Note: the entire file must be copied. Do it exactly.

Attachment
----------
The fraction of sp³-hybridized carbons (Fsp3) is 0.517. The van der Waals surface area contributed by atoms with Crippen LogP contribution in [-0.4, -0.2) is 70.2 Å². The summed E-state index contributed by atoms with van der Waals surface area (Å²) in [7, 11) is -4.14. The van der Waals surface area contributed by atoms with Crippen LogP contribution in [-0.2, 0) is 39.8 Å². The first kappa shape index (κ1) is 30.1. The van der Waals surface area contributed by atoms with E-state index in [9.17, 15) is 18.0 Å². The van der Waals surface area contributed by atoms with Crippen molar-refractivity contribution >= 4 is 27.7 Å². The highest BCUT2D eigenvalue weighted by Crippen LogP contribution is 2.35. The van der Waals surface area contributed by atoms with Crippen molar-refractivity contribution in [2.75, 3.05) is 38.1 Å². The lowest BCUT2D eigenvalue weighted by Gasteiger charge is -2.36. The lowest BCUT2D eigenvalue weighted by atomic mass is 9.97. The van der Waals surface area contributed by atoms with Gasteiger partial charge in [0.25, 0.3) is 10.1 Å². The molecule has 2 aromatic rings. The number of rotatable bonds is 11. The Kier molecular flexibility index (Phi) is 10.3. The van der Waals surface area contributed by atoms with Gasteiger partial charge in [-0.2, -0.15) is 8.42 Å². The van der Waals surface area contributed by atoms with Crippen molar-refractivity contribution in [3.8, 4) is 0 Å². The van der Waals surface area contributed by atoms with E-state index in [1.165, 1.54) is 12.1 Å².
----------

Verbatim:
The fraction of sp³-hybridized carbons (Fsp3) is 0.517. The van der Waals surface area contributed by atoms with Crippen LogP contribution in [-0.4, -0.2) is 70.2 Å². The summed E-state index contributed by atoms with van der Waals surface area (Å²) in [7, 11) is -4.14. The van der Waals surface area contributed by atoms with Crippen LogP contribution in [-0.2, 0) is 39.8 Å². The first kappa shape index (κ1) is 30.1. The van der Waals surface area contributed by atoms with E-state index in [9.17, 15) is 18.0 Å². The van der Waals surface area contributed by atoms with Crippen molar-refractivity contribution >= 4 is 27.7 Å². The highest BCUT2D eigenvalue weighted by Crippen LogP contribution is 2.35. The van der Waals surface area contributed by atoms with Crippen molar-refractivity contribution in [2.75, 3.05) is 38.1 Å². The lowest BCUT2D eigenvalue weighted by Gasteiger charge is -2.36. The lowest BCUT2D eigenvalue weighted by atomic mass is 9.97. The van der Waals surface area contributed by atoms with Gasteiger partial charge in [0.25, 0.3) is 10.1 Å². The molecule has 2 aromatic rings. The number of rotatable bonds is 11. The Kier molecular flexibility index (Phi) is 10.3. The van der Waals surface area contributed by atoms with Gasteiger partial charge in [-0.2, -0.15) is 8.42 Å². The van der Waals surface area contributed by atoms with Crippen molar-refractivity contribution in [3.8, 4) is 0 Å². The van der Waals surface area contributed by atoms with E-state index in [1.165, 1.54) is 12.1 Å².